According to a report on EurekaAlert, speech perception is not based solely on hearing, but also on sight and even touch. All these senses blend together to enable us to perceive what others say.
We use clues from the movement of the lips, teeth, tongue and other facial features to help use to decipher speech. If you watch a video of someone articulating one sound, e.g. “ba”, combined with a recording of them saying a different sound, e.g. “ka”, you will probably perceive the sound they are articulating, rather than the one on the recording, or something in between the two sounds, such as “da”. This is known as the McGurk Effect. This happens even if you know what sounds are different and concentrate on the audio.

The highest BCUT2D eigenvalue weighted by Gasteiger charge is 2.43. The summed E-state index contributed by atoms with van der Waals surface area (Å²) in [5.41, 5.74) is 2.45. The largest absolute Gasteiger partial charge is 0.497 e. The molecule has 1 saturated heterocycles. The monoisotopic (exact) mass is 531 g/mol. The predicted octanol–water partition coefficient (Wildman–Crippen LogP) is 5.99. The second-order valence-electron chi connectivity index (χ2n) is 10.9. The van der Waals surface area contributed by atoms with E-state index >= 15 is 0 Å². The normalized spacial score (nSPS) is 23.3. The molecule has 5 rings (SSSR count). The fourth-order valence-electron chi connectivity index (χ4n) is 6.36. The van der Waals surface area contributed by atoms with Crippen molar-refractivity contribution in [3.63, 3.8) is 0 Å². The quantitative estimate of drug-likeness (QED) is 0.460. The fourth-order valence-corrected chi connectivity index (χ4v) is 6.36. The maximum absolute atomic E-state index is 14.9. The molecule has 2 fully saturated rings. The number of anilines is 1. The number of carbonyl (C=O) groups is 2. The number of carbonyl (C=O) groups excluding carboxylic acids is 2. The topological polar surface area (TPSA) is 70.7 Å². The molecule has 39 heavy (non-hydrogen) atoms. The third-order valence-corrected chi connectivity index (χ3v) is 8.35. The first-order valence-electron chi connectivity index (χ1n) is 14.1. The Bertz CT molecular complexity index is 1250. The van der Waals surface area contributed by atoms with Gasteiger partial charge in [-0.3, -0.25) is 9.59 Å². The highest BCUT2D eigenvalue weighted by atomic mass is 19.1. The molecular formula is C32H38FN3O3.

Here’s an example:
According to the research, the McGurk Effect is evidence that the senses are inextricably integrated, and that the brain perceives the acoustic and visual signals of speech as part of a single system. Other studies have found that this link is established even before young children are able to perceive individual phonemes.